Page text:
Southwest of Campbell Island, at 54 degrees south, Macquarie Island is a relatively young island with tangible links to the New Zealand groups. It shares a number of plants as well as several seabird and marine mammal species with the New Zealand islands. Macquarie has no woody plants among its 41 native species. Sprawling penguin colonies and large numbers of elephant seals are among the island;s wildlife features.
The great Australian Antarctic Explorer Sir Douglas Mawson once called Macquarie Island,"One of the wonder spots of the world." We shall spend DAYS 7 and 8 during the Birding Down Under Voyage observing and photographing the wildlife of Macquarie Island which was one of the first subantarctic island to obtain World Heritage Status, largely due to its unique geology. It is one of the few places on earth where mid-ocean coastal rocks are exposed at the surface due to the collision of the Australian and Pacific Plates.
Macquarie Island is home to four species of penguins, Kings, Royals, Gentoo and Rockhopper.
The Royal Penguin, above and below, occurs nowhere else in the world.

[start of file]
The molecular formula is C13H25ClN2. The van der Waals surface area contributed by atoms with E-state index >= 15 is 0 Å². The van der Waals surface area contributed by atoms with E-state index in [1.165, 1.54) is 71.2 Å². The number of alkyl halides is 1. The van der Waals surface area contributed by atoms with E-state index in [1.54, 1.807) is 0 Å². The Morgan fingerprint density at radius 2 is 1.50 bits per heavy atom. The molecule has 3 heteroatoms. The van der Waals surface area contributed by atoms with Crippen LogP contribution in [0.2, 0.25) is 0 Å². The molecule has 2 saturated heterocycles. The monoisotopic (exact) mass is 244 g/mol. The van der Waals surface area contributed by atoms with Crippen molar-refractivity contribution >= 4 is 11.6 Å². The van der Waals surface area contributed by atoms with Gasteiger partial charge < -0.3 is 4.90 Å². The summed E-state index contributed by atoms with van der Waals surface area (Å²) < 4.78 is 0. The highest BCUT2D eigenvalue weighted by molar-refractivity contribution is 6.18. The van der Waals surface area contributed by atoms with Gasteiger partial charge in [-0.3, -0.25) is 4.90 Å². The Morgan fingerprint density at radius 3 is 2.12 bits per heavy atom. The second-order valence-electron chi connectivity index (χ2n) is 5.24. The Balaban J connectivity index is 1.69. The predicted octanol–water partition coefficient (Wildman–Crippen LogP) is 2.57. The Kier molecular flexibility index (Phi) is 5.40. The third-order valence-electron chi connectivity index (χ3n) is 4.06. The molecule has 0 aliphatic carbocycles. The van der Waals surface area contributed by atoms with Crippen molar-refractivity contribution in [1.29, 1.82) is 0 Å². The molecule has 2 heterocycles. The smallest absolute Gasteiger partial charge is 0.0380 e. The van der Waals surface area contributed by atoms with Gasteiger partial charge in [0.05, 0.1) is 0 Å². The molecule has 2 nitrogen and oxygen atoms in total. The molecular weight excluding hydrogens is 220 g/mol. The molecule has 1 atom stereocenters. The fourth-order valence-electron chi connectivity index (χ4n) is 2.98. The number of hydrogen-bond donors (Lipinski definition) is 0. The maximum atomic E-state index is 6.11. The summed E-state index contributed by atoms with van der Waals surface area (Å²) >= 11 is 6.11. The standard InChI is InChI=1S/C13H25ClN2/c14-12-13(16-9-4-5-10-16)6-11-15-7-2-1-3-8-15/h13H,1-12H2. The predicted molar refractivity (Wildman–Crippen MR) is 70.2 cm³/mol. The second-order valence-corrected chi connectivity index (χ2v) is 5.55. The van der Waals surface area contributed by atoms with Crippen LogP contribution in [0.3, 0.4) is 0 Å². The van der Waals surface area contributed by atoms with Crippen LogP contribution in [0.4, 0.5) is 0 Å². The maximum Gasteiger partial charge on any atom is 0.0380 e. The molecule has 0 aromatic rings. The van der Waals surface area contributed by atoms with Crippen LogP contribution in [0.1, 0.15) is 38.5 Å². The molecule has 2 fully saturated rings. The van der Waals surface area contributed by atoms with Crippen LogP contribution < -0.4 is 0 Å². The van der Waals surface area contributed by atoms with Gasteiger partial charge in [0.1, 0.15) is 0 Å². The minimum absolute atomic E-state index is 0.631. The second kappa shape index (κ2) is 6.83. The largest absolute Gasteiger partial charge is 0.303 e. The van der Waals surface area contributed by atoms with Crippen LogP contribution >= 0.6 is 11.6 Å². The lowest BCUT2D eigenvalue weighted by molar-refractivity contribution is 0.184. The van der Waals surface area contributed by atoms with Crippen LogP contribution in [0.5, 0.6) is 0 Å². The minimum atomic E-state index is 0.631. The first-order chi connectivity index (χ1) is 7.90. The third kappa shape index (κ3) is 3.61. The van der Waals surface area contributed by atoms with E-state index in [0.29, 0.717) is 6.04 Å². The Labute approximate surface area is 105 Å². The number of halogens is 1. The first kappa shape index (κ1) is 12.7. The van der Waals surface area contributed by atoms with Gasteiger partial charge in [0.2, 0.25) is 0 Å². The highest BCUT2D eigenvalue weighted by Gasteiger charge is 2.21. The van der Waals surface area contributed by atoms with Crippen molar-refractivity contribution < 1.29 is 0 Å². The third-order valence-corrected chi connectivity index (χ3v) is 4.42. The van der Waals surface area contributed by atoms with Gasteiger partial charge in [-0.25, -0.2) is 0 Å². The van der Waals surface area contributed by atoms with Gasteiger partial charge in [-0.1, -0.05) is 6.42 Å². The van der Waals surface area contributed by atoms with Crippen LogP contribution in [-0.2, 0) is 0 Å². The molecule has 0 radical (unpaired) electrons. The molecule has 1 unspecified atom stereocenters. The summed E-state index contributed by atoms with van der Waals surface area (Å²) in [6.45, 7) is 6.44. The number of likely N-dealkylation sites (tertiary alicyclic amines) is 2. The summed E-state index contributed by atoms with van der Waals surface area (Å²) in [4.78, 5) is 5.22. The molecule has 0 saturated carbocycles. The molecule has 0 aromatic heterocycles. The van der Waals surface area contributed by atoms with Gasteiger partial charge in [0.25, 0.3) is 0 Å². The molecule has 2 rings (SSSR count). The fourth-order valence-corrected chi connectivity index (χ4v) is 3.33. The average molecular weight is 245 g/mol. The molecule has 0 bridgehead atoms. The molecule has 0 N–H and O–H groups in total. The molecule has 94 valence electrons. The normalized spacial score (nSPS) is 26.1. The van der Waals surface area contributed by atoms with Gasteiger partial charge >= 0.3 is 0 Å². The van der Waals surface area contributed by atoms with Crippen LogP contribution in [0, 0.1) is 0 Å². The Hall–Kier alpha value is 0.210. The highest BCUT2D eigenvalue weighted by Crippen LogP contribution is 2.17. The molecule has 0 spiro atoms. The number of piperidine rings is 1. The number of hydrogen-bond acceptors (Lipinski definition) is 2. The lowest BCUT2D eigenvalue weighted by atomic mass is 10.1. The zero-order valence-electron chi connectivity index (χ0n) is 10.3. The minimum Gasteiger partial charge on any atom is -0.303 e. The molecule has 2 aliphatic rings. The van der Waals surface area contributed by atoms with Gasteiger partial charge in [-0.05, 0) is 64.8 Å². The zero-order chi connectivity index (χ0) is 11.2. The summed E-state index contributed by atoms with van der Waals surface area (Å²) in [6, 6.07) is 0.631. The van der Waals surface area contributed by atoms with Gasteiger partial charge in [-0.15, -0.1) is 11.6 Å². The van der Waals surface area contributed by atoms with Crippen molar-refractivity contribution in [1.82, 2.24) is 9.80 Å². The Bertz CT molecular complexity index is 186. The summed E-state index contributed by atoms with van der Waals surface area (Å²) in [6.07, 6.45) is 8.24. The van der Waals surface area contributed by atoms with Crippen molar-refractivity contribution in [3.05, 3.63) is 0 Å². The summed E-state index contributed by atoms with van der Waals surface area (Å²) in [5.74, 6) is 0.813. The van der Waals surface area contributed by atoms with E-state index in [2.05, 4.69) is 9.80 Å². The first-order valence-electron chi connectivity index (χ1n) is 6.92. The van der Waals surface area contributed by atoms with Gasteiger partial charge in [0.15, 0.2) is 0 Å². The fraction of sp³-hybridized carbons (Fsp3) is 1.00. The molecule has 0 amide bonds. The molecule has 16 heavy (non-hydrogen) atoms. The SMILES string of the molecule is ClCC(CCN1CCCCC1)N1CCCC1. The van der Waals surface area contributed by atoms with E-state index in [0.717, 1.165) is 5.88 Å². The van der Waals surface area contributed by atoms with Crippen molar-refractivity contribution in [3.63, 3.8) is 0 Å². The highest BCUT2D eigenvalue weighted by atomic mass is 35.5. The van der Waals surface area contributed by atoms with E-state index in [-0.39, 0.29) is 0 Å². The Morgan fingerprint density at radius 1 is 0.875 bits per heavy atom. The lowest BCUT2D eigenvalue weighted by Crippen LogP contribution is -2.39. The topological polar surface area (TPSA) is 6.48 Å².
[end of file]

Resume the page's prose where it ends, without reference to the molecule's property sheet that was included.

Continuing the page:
Royal Penguin with chick, below.
There is a pleasant boardwalk that leads to the heart of the colony.
Like all crested-type penguins, Royals are quarrelsome.
Mating Royal Penguins, below.
At the beach, the Royal Pengins curiosity is quite amazing.
A Royal Penguin approaches Debi, below.
The young folks, below, really did not know how to react to this!
The ever-present Brown Skua.
This is a near magical experience, below, where King Penguins actually swim out to greet the boats.
Especially so, considering that below, are the remains of the "penguin cookers" where King Penguins were boiled for their blubber.
A Zodiac cruise along the shoreline reveals how huge the King Penguin colony is!
King Penguin colony, below.
Scavenging Giant Petrels, below, as seen from the cruise in the kelp beds.
This is the place to see Southern Elephant Seals, both in the water and on land.
Nose of the Southern Elephant Seal, below.
Pups are born in October and weaned in November when the breeding adults return to the sea. The weaners and sub adults lie about the beaches until they go to sea in January, running the gauntlet of Killer Whales who are waiting offshore!
Macquarie Island was discovered in 1810 and was soon ravaged by sealers who introduced various animals including rats, mice, cats and rabbits. The native bird population was virtually eliminated and plants destroyed. The Tasmanian National Parks and Wildlife Service which administered the island recently embarked on a very ambitious eradication program which seems to have been successful. The island is now predator free and both the birds and plants are responding. It is amazing to witness the regeneration and the increase in the numbers of birds. (When I last visited, rabbits, cats and rats still existed on this island!)
We depart for Campbell Island on the afternoon of the second day.